In my search for classroom strategies that can support young children living with substance use disorder (a.k.a. alcoholism/addiction), one of my “forever heroes,” Vivian Gussin Paley, has risen like a sparkle of fairy dust above the dark clouds of this national public health crisis. Research is bearing out the power of her story- and play-based methods (check out this article from Ageliki Nicolopoulou and her colleagues for some compelling data). And, unlike many alternative curricula that focus on social and emotional learning and resilience, Paley’s model does not require expensive materials and pre-packaged training modules. Instead, pencils, markers, paper, a stage marked by masking tape, and a classroom rich with children’s literature and play opportunities are all that is required.
For years, I have used Vivian Paley’s storytelling/storyacting/storyplay pedagogy in my own classrooms, with magical results. Not only did the children’s stories help to build strong literacy skills; they also became the tapestry of our classroom community, where ideas were explored, conflicts resolved, and compassion developed.
The video above highlights this magic, in the words of some of the children who participated in a pilot project in the Boston Public Schools. Have a (deep) listen. If you are interested in learning more about this amazing project, check out their weebly, Boston Listens, for more videos and resources.
And keep coming back here as well, as I explore different aspects of this child-centered pedagogy! It offers treasures for all children, and, perhaps, a unicorn’s ride to resilience and executive functions for those who are the most vulnerable.
What’s the solution? Here’s what the doctors prescribe…
But when we say “play,” what exactly do we mean?
OK, so maybe kids enjoy it. And doctors and neuroscientists and psychologists and educators say it’s important. But does anyone else? Why, yes, as a matter of fact! Watch what the United Nations has to say about play…
Play . . . because our future depends on imaginings . . .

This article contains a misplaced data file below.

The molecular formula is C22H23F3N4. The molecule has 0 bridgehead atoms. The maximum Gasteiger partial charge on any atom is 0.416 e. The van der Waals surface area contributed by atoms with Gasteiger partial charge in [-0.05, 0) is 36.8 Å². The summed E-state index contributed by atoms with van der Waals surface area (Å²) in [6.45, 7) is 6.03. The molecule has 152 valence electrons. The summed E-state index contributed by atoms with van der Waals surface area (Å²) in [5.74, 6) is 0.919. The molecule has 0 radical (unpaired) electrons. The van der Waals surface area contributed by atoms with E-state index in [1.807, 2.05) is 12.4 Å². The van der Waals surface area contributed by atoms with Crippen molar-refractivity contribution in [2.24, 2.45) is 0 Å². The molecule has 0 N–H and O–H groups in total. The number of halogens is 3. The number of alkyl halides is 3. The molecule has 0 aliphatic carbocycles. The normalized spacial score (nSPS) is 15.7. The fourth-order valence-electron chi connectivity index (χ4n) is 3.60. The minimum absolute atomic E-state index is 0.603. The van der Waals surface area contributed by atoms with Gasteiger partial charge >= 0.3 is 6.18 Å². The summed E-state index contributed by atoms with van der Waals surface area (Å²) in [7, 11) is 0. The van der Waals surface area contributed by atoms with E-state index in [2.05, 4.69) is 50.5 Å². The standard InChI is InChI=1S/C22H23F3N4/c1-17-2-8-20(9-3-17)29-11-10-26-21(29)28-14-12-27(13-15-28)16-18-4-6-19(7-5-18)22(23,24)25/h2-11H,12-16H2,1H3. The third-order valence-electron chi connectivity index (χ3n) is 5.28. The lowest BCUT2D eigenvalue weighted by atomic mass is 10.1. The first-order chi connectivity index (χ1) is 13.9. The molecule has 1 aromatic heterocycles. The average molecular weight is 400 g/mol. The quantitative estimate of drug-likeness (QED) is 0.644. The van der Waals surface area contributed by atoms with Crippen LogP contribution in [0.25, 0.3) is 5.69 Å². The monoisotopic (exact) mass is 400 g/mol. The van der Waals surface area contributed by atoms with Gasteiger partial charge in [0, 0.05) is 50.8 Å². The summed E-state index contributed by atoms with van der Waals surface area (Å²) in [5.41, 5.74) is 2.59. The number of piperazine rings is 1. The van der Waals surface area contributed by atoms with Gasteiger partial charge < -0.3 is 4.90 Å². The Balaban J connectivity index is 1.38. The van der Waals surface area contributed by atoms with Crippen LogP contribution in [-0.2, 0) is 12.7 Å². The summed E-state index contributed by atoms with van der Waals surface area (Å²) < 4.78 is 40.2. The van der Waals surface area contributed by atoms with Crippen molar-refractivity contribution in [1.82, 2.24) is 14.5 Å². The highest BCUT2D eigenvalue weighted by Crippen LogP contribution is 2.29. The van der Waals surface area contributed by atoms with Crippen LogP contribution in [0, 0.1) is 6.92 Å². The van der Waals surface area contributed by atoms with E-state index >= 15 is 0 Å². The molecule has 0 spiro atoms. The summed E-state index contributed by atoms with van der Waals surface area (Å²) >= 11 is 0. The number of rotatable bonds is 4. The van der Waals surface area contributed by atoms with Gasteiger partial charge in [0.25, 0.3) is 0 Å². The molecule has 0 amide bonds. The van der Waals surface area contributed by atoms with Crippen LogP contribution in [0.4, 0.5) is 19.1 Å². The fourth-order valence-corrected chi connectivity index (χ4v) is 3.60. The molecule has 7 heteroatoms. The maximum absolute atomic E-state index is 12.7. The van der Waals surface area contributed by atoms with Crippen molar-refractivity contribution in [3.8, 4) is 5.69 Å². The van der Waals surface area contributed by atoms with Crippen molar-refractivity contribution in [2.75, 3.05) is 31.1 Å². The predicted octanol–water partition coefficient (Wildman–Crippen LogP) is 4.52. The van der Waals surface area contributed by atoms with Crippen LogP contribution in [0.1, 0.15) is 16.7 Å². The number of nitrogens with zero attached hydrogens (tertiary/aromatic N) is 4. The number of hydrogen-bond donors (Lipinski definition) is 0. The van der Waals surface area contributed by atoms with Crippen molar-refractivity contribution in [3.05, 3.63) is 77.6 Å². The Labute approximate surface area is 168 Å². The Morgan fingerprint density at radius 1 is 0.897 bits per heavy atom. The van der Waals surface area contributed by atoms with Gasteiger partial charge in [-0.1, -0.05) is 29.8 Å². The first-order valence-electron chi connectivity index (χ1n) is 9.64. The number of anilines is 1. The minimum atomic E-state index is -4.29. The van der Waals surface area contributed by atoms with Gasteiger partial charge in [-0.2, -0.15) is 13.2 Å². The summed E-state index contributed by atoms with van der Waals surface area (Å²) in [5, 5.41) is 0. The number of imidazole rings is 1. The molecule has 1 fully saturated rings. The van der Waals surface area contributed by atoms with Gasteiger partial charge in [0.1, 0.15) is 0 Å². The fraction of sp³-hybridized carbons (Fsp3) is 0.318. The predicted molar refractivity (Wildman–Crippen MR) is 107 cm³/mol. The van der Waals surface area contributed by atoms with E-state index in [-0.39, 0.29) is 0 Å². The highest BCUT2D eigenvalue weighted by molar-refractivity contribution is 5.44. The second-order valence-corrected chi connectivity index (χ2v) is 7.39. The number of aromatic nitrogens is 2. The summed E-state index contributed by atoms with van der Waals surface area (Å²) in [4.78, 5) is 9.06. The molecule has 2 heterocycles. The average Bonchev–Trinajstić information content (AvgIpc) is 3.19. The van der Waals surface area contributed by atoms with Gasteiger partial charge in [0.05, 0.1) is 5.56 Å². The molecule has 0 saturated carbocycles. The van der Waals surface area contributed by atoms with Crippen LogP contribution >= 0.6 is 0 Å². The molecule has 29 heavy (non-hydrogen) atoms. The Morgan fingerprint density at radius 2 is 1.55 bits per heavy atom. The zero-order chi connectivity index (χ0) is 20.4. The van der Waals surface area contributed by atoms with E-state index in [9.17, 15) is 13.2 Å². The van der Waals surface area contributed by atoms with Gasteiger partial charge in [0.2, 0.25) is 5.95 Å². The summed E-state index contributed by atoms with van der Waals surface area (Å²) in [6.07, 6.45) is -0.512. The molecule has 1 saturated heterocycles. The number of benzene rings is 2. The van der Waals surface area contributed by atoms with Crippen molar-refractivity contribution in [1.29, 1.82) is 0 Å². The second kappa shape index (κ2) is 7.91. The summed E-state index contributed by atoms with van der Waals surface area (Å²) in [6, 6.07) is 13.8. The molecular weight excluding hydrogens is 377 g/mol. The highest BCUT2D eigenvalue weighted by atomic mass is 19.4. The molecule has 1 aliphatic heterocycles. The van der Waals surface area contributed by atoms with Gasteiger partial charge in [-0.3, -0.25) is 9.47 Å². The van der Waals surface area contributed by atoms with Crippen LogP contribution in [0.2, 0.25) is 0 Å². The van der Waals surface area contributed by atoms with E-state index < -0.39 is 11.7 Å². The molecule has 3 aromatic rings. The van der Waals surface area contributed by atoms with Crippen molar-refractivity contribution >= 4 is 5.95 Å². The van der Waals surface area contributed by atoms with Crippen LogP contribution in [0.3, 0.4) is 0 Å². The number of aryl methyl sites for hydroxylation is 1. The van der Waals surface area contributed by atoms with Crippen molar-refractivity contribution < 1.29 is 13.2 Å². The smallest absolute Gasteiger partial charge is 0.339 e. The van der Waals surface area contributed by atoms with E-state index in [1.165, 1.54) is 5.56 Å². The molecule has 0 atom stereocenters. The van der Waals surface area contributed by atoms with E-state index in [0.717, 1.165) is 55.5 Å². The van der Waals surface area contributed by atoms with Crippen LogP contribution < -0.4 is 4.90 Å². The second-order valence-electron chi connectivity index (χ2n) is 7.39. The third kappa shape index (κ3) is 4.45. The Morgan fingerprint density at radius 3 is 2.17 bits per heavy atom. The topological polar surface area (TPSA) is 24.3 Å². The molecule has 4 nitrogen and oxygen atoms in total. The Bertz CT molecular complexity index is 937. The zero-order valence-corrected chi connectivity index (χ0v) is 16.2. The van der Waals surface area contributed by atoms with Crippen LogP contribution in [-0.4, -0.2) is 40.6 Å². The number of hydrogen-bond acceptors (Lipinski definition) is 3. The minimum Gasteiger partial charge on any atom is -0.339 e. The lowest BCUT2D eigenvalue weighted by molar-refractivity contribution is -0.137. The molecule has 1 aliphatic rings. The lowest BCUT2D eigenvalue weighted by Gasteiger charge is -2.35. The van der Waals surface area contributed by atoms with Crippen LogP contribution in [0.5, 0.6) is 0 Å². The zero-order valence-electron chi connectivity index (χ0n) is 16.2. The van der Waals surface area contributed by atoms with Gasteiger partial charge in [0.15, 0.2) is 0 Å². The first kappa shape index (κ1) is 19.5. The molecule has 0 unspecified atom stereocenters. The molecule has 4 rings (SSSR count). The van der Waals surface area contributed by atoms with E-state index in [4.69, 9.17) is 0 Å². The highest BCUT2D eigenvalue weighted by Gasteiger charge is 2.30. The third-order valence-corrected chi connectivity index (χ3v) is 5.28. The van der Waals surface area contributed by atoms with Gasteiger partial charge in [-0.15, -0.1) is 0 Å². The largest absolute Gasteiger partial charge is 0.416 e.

How will YOU promote play today?
It seemed, at first, like an odd coincidence. An article titled “The Dragon’s Message Still Delivers a Punch” popped up in my Facebook newsfeed this morning. Just last night I had been searching for versions of Puff the Magic Dragon, to use as background music for a presentation on pretend play I’m working on.
To me, the song has always represented the loss of imagination that, sadly, often comes when children start to school. This seems so much more pertinent now than it did when I first heard the song in the 60s. But the writer of this article frames the song more broadly: as an anthem not so much about children, or our country’s lost innocence, but rather, about our lost vision.
Without a vision, there is usually no reason to do the hard work to make change a reality. Without imagination, there is no vision. Can imagination develop without play? I don’t think so…
And there’s the problem. It is pretend play that gives children rich experience with “what if” thinking. Isn’t “what if” thinking what all of our great leaders, and scientists, and artists, and teachers have been so good at?
What if we lived in a world without racial discrimination? What if we could eliminate cancer? What if our children didn’t have to grow up in poverty? What if we understood how to develop resilience in ALL children?
What if…we let children play?
Celebrate Dr. King’s dream by imagining your own “what ifs.” And then, come up with one small action you can take to start the transformation of your “what if” into a reality. Please share your visions in the comments below! Thank you!